For many college students, Christmas is a season of detoxing from all the virulent nastiness of a busy, stressful semester. With sixteen weeks of never-ending study completed culminating in a hellish finals week, we collapse in weary heaps in our childhood beds, finished with finals but nevertheless feeling grimy and covered in grit. We need cleansing.
(And don’t get me wrong. I loved this semester. I loved my classes. But let’s be real – the grind wears on you after sixteen weeks!)
During finals week, a moment of hope appeared when a text message from mom interrupted my studies. Picture me at my end-of-year finest: sweatpants, ponytail, smelling less than lovely, eyes glassy and swollen, hair frizzled, guzzling coffee and inhaling chocolate-covered pretzels in an effort to boost my mental efforts with sugar. (Yikes.)
My mother interrupted my frantic research of 18th-century indigenous rebellions in Peru to deliver wonderful news. She announced that she had scheduled me a spa evening for when I arrived home.
A facial! Glory hallelujah – I touched the rough, tired skin of my countenance and felt it brighten at the thought of a clay mask. Dear, dear mother! Darling woman! It was all I could do not to break down and sob, throw my books out the window, and twirl around in thanksgiving.
Last night a lovely lady at the salon lathered my cheeks, my nose, my forehead in bubbles. She painted me with cleansers and spritzed me with toners. When she massaged my hands with citrus oil, I thought I had died and ascended to the throne of God. When she finished, I felt my skin once again. Smooth, tight, clean.
It is good to be clean.
In a similar manner, I’m using this Christmas break to cleanse the toxins not just from my skin, but from my whole self. Trying to get back to a healthy sleep schedule (trying to forget the nights where I only slept three hours and woke up with a smashing headache, then hit the books again). Trying to drink less caffeine and more water (trying to get a little space from coffee. This is hard!). Trying to breathe deep and divorce myself from the perpetual worries and stresses of school which followed me around like pack mules for sixteen weeks. Trying to separate my brain from the academic notion of success: constant striving.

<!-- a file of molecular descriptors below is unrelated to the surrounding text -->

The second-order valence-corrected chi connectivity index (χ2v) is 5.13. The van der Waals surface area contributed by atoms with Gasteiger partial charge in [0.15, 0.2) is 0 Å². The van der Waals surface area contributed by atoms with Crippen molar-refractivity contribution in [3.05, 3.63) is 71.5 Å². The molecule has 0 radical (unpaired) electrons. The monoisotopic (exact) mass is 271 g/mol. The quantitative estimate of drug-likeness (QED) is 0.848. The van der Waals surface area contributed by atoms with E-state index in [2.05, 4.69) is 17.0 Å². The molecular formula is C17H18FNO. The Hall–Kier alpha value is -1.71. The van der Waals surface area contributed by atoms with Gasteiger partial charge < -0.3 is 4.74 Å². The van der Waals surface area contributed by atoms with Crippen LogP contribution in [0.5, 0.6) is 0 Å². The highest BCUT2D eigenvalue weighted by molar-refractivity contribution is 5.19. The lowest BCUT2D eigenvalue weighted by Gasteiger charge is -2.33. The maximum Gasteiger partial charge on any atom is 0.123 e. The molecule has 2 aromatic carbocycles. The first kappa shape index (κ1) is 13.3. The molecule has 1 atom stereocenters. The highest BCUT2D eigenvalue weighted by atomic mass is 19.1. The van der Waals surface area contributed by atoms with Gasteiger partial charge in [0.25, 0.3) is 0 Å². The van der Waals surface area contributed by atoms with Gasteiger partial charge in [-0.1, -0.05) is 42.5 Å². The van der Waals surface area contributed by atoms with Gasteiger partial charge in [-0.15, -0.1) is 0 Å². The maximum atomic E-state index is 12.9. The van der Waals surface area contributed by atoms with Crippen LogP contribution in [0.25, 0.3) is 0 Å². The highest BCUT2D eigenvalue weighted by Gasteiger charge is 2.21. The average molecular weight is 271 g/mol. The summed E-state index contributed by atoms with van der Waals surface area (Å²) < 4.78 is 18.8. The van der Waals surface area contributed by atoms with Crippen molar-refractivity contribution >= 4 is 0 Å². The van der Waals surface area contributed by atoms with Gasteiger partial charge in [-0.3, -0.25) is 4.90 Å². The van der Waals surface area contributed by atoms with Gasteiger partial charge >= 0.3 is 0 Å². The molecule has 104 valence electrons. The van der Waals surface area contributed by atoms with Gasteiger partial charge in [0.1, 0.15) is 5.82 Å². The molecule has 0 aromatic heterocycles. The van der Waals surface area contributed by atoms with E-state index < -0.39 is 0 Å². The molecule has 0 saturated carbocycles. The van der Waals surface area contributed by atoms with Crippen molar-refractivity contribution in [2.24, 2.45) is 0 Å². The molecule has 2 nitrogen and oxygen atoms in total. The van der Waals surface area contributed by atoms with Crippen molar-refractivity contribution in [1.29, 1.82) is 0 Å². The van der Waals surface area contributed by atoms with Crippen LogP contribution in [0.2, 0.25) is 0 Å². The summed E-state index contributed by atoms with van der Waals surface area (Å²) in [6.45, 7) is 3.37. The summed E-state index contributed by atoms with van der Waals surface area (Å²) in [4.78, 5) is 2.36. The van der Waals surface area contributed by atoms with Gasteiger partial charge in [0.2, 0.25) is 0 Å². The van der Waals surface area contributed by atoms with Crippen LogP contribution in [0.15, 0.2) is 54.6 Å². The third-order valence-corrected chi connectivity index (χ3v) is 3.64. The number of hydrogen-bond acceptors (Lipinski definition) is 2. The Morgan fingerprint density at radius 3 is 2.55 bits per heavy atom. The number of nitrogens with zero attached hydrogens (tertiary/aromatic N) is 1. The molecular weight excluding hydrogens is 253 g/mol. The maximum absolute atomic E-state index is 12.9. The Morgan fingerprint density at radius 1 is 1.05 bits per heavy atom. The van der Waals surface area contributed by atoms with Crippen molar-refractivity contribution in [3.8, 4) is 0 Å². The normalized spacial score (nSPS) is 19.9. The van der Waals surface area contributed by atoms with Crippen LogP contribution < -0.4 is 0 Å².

I’m interested in the way cleansing – physical, moral, of guilt, of conscience, of the toxins that build up a deep grime in our lives – is a type of healing. Spa experiences do heal us, in a way. The gentle, caring touch of my esthetician was as healing to my spirit as her products were healing to my skin.
This morning I read an interesting account of a divine healing, and shall we say, spa treatment. Notice the methods used:
A deaf man with a speech impediment was brought to [Jesus], and the people begged Jesus to lay his hands on the man to heal him. Jesus led him away from the crowd so they could be alone. He put his fingers into the man’s ears. Then, spitting on his own fingers, he touched the man’s tongue. Looking up to heaven, he signed and said, “Ephphatha,” which means, “Be opened!” Instantly the man could hear perfectly, and his tongue was freed so he could speak plainly!
(I’m enjoying the idea in my head of estheticians everywhere speaking to stubborn pores following the example of Jesus: “BE OPENED!”)
Earlier in Mark (this is from Mark 7), the writer says “all who touched him were healed,” meaning Jesus. And right before this passage, Jesus is teaching the pharisees about the utter uselessness of their hand-cleaning rituals. The pharisees were obsessed with hand washing, but less concerned about truly obeying God’s commands. They thought they could cleanse themselves. Jesus tells them outward things do not defile them – it’s things that come from within their hearts. Things like greed, immorality, theft, wickedness, deceit, evil thoughts, pride, foolishness.
I’m struck by the way Jesus not only points out the grimy insides of the pharisees, but then he turns around and casts out a demon (Mark 7:24-30), and then in our spa passage, completely heals the deaf man through a sort of cleansing ritual.
The New Testament is FULL of references to cleansing and healing. People plead to be cleansed. People pray to be made pure from mistakes they’ve made and guilty consciences. In response, God promises cleansing and healing. And one thing is very clear: whatever people think will cleanse them, they are powerless until the savior shows up with his holy blood, shed to save the world. In his purity and his righteousness, Jesus does the cleansing.
Jesus comes in and does the whole detoxing regimin – because we can’t. Call him our esthetician.
Do you need a divine facial? You and me both.
This Christmas season, I’m joining the Psalmist in his prayer for God to “cleanse me from these hidden faults.”
And then I’m rejoicing in the words of 1 John 1:7: “if we are living in the light, as God is in the light, then we have fellowship with each other, and the blood of Jesus, his son, cleanses us from all sin.”
Let’s accept that cleansing. There’s no better feeling in the world.